ill respond tomorrow.

if you dont know about this dude Preusse (i dont remember how his names spelled) LOOK HIM UP. well worth your time to read about him. amazing now, amazing then. by todays standards the dudes still a badass.

solid questions dudes, i love it. thank you.
The Stoned Master
From Pennsylvania
Joined Dec 5, 2012
3,666 points
Jun 20, 2013
Great topic.

Here's a more light-hearted, travel related question, that teaches a very important bit of info:

Which state did John Sherman identify as having the worst Mexican food?
rogerk
Joined Nov 6, 2010
1,664 points
Administrator
Jun 21, 2013
Day Lily.
i looked up the mexican food question (see above) and couldnt find it. im going to guess: idaho? good one.

the royal robbins and harding tahquitz question is great. i "googled" the shit out of the two but all i ever read on any link was about their competition. great queation! i dont know. is "open book" the route? total guess.

paul preusses hardest solo ascents have been assessed in the 5.7/5.8 YDS range. i didnt find a clear statement but im going to throw out the north face of planspitze?

3 rules of mountaineering (good/fun one): its always farther than it looks, its always taller than it looks and its always harder than it looks.

john muir refers to "...the man whom lofty mountain tops are within reach..." as "doubly happy"

so howd i do on the few i could find?

whats the answers to the ones i couldnt find? im really interested.

see the questions just above in the previous few comments.
The Stoned Master
From Pennsylvania
Joined Dec 5, 2012
3,666 points
Jun 22, 2013
me
which three routes on El Cap were climbed consecutively in 1993 by a two men party in less than 23 hrs? Ellenore Zimmerman
Joined May 25, 2013
75 points
Jun 22, 2013
What did I have for breakfast yesterday? Gunkiemike
Joined Jul 29, 2009
1,651 points
Jun 22, 2013
Hip trouble ...
Gunkiemike wrote:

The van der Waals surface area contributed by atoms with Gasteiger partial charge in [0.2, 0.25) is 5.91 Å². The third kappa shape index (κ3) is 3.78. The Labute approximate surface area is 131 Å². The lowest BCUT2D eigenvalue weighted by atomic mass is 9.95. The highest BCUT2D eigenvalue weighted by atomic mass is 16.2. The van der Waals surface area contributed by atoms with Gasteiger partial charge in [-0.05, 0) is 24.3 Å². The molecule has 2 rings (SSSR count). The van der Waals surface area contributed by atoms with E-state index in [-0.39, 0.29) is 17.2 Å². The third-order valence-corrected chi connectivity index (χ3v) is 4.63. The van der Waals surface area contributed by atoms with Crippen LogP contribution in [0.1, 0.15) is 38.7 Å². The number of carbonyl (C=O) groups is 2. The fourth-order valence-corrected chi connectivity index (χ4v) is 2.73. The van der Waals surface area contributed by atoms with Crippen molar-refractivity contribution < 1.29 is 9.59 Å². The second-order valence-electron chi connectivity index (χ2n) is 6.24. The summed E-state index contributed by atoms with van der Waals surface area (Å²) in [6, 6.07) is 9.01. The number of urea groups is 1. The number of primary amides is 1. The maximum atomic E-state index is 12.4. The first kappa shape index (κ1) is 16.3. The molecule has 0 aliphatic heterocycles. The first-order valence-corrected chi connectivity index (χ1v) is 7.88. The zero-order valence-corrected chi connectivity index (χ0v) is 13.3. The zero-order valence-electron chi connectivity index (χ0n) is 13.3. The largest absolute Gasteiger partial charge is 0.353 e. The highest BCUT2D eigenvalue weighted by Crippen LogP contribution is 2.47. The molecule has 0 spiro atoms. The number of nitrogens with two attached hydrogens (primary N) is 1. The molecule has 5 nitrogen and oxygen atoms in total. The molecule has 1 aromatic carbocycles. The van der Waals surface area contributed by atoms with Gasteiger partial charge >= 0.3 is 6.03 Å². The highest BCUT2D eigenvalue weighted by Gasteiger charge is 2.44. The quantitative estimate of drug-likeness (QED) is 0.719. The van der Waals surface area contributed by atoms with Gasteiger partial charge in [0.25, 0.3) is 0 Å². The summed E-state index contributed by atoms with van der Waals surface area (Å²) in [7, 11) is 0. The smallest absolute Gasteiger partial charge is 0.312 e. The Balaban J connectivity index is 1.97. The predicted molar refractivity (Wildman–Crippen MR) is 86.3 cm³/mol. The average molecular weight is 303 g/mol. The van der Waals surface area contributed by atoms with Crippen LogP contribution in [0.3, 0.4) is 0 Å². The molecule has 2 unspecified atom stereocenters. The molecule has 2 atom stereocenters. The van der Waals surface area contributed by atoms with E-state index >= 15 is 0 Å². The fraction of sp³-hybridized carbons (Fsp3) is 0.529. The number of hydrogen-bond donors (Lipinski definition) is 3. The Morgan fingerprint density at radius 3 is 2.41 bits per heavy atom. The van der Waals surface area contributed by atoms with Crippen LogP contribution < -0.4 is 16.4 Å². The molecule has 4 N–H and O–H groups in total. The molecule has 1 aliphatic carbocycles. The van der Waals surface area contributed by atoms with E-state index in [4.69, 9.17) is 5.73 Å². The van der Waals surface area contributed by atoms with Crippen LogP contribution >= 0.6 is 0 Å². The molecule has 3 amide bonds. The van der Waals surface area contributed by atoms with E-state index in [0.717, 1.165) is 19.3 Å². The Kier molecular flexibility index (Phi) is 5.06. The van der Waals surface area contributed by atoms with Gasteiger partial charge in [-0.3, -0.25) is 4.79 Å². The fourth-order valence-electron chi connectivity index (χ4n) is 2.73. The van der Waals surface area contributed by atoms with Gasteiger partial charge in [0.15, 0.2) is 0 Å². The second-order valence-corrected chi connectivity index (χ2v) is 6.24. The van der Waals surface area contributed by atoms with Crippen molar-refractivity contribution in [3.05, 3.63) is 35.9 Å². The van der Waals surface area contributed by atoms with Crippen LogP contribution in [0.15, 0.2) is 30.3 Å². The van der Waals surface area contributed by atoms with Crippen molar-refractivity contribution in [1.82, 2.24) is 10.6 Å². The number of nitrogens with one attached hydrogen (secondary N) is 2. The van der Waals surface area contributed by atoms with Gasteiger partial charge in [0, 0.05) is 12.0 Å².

What did I have for breakfast yesterday?

Not fair! It isn’t fair, my precious, is it, to ask us what it’s had for breakfast?
George Bell
From Boulder, CO
Joined Jan 1, 2001
5,908 points
Jun 22, 2013
Hip trouble ...
I used to have a web page with a dozen or so climbing trivia quizes, several hundred questions in all. I shut it down in 2005 because it was a headache to maintain.

Here is an amusing question from the US Rock Climbing quiz:
Which of the following is a real person, the son of a famous climber?
Royal Croft, Reinhold Twight, Layton Bridwell or Yvon Kauk
George Bell
From Boulder, CO
Joined Jan 1, 2001
5,908 points
Jun 22, 2013
me
George Bell wrote:
I used to have a web page with a dozen or so climbing trivia quizes, several hundred questions in all. I shut it down in 2005 because it was a headache to maintain. Here is an amusing question from the US Rock Climbing quiz: Which of the following is a real person, the son of a famous climber? Royal Croft, Reinhold Twight, Layton Bridwell or Yvon Kauk

Yvon Kauk
Ellenore Zimmerman
Joined May 25, 2013
75 points
Jun 22, 2013
me
craghead wrote:
which three routes on El Cap were climbed consecutively in 1993 by a two men party in less than 23 hrs?

iam just amazed at that , so i had to post it...
Ellenore Zimmerman
Joined May 25, 2013
75 points
Jun 23, 2013
The Stoned Master wrote:
i looked up the mexican food question (see above) and couldnt find it. im going to guess: idaho? good one.


Vermont
And he's correct. Even all these years after Stone Crusade.
rogerk
Joined Nov 6, 2010
1,664 points